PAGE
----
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vorrago in melkam

La France Libre English Translation - Part V - Second half: Henry II onwards

Henry II wanted to enchain his subjects to his religious views, and make them crawl at his feet, as he himself at the feet of an outdated mistress.

With morals as corrupt, he is a hypocrite, a despot, and a persecutor just like his father. He sent Anne du Bourg to the scaffold, and gave to the parliament the handsome warrant that ordered all Huguenots be killed wherever they may be found.

In a reign of eighteen months, Francis II was bankrupted, prohibited his creditors, under pain of death, to ask for their payment; he strived to plant the Inquisition in France, gave the most atrocious edicts against the Protestants, made perish thousands of citizens, and fought against his own kin. But, it is shouted to me, it is the Cardinal of Lorraine who did everything wrong. Eh! What does that matter to the people? The ministers are the crimes of princes, and it is to the pastor to not entrust the sheep with a rabid dog.

What a monster succeeded him! He exterminated one hundred thousand of his subjects in one night. He shot his people from the palace; and one will rave about the softness, the kindness, the hereditary virtues of this incomparable unique family. But Nero, Vitellius, Caracalla, Commodus were not of the same family. Oh! yes, it is a unique family.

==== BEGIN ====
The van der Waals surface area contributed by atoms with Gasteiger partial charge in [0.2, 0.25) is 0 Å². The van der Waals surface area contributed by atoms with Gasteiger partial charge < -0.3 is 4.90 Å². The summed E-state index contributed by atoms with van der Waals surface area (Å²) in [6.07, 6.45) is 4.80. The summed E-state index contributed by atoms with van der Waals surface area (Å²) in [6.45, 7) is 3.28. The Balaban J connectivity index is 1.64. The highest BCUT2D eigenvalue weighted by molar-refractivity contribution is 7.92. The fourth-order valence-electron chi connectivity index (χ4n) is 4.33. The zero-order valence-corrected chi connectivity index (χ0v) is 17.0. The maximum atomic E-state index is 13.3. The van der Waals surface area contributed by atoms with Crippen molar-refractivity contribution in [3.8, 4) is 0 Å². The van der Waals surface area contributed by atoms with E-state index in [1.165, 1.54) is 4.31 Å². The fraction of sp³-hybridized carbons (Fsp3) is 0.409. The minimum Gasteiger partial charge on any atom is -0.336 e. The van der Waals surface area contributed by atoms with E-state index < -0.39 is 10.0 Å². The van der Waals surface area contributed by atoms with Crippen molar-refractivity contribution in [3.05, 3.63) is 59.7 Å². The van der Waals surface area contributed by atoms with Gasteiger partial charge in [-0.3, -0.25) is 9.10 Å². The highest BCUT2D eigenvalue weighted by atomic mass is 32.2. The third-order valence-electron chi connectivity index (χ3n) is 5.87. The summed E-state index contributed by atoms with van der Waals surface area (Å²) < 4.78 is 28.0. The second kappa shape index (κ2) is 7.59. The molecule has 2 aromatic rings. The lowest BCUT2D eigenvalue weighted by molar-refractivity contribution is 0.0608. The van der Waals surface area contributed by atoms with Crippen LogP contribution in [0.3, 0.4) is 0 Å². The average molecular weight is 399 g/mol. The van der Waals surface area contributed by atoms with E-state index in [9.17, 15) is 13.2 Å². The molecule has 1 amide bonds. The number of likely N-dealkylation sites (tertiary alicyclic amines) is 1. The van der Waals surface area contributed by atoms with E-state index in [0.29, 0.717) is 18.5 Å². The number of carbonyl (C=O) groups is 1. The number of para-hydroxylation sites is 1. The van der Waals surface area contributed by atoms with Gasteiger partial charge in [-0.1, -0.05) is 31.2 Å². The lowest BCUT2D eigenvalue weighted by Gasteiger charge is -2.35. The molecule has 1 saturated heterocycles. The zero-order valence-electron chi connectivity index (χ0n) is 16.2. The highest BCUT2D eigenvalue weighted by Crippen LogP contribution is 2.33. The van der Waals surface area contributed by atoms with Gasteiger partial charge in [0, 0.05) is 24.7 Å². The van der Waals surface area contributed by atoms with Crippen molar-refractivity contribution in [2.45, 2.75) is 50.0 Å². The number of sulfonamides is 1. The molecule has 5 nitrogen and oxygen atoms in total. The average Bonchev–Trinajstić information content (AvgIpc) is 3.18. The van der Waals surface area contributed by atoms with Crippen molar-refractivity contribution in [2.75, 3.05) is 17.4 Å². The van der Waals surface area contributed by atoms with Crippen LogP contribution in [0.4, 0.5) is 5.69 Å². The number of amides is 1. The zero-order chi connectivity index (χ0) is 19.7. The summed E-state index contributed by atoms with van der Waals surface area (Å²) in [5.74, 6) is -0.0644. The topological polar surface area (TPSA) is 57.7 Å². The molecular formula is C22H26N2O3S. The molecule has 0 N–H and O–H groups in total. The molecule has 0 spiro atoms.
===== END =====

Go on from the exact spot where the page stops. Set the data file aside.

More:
Henri III proves that an effective prince is the worst of kings. The softness of a Sardanapalus and the imbecile superstition of a Talapoin seem the foundation of his character. Of the three son of Henry II, it is unclear which caused the greatest harm to France, one year after another. They were surpassed only by their mother, Catherine de Medici, who cannot be named without horror, who built her power on our calamities; who, raising her sons in Italian cunning, taught them only to envelope themselves in despicable cunning and dangerous intrigues, showed so well, by the infinite evils of this reign, that to know how to be king  is only to know how to dissimulate and betray.

We suffer to place Henry IV, as Louis XII, in such a gallery. Even Sully was  threatened with disgrace fifteen times; even he was constantly besieged by a crowd of bursal edicts, extorted by the courtiers and mistresses; even the hunting code and the flight of the Princess of Conde show how difficult it is, even for Henry IV,  to not abuse his authority.